RARE SUGAR
(duration 14:00)
clarinet,  string quartet, double bass

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Program note –
The title of Rare Sugar, composed in honour of Emeritus Professor Stephen Angyal of the University of New South Wales, is a light-hearted reference to his research into the chemistry of rare sugars. Essentially it is a miniature concertino featuring the clarinet and has been especially composed for the Australia Ensemble’s resident clarinettist, Cathy McCorkill. Like me, Cathy spent many years studying the clarinet with my father Donald and of all the wonderful players who learnt from him over the years, I feel that Cathy is the one who has most accurately captured the essence of his teachings and embraced his philosophy of sound production and phrasing.
The clarinet writing in Rare Sugar is technically very demanding and is coloured by a general tone of cheeky playfulness, almost a jazzy quality, a character that the clarinet inhabits so effortlessly and one so perfectly realised in the tradition of Benny Goodman’s collaborations with such composers as Leonard Bernstein (Prelude, Fugue and Riffs), Aaron Copland (Clarinet Concerto), Morton Gould (Derivations for clarinet and band) and Igor Stravinsky (Ebony Concerto). It is no coincidence then that a vinyl disc of those very pieces was amongst the most commonly played recordings in our household as I was growing up.
In the early stages of collecting my ideas for this work, I was intrigued to read an interview with Professor Angyal in which he made reference to his study of the energy of different molecular shapes. The idea of a shape containing energy seemed to me to have musical application, particularly in relation to the idea of rhythmic cells (or patterns) containing the energy of forward momentum in music. (In fact a great deal of my composition is concerned with this very idea – the use of rhythmic subdivisions to create tension, release and forward impetus).
Thus a fantasy of the research scientist in the lab began to evolve in my imagination. Images of sparkling crystalline elements glinting under the microscope, colliding molecules, fantastic chemical exchanges, the scientist obsessively collating data and the thrill of scientific discovery became a catalyst for the compositional process, informing the work as it evolved.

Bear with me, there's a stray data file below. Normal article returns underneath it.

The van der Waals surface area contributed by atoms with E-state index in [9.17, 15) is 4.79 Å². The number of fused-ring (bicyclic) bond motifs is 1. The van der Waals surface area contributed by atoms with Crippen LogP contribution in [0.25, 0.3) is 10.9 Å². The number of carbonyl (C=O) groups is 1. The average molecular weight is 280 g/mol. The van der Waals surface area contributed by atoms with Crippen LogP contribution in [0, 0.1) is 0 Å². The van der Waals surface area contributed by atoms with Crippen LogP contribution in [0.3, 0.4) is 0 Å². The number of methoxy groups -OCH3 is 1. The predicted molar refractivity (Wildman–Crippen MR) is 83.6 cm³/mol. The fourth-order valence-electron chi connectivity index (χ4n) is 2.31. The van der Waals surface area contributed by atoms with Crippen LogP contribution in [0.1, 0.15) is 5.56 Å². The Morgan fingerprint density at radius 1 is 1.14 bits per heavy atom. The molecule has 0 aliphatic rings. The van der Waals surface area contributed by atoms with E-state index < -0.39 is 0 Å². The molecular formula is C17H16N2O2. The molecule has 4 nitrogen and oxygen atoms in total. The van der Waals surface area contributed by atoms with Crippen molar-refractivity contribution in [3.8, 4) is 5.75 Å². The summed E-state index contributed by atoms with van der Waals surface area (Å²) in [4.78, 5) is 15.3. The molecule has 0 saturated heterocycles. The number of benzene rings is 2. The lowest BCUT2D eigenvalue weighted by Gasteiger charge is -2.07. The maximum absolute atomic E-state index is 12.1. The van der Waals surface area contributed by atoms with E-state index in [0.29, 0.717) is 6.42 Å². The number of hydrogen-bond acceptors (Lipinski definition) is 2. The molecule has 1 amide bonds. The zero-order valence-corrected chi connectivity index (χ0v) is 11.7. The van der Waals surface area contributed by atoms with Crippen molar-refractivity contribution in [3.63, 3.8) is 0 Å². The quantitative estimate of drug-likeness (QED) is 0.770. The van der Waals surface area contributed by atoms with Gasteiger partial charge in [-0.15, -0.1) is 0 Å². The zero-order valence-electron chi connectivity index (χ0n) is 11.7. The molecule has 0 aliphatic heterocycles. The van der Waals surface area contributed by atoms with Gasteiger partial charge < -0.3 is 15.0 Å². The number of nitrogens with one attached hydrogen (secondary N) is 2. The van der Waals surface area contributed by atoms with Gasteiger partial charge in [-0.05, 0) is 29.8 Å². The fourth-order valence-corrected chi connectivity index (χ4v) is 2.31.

Even the harmonic language of the piece could be said to contain the perceived ‘sweetness’ of major triads, blues and whole tone scales with a predominance of intervals of thirds and tenths and, as Cathy commented when I first played her some of my ideas for the piece, ‘there is the slightly dizzying feeling of quick harmony changes, as though you are looking at a new discovery from different perspectives.’
In a single movement spanning three parts, the two outer sections are essentially a scherzo characterized by mercurial clarinet passages which are supported by a restless ‘engine’ of agitated, percussive repetition for the piano and strings. The piano part is generally written for the extremities of the instrument, being percussive and dense in character, in a sense the antithesis of Debussy’s ‘piano without hammers’ where the ‘fingers should penetrate the notes’.
The opening rhythmic pattern played by pizzicato strings consists of two sets of five quavers nested within a bar of five crotchet beats. Much of the work is an exploration of the permutations and subdivisions of rhythmic cells based upon these groupings of five.
The contrasting middle section is an interlude of tranquil, slow moving melody and repeated bell-like piano chords.
A clarinet cadenza precedes the final section, which is a further exploration of the rhythmic groupings stated in the first part of the piece. The music at this point takes on an obsessive and persistent quality, as if driven by an agenda, building momentum to a conclusive finish.
I am very grateful to Cathy McCorkill for her feedback and assistance in bringing this new piece to life and also to Mrs Helga Angyal for her unerring support of my work over many years and for providing me with the opportunity to write this work.
Rare Sugar was commissioned by Mrs Helga Angyal and the Australia Ensemble in honour of Emeritus Professor Stephen Angyal.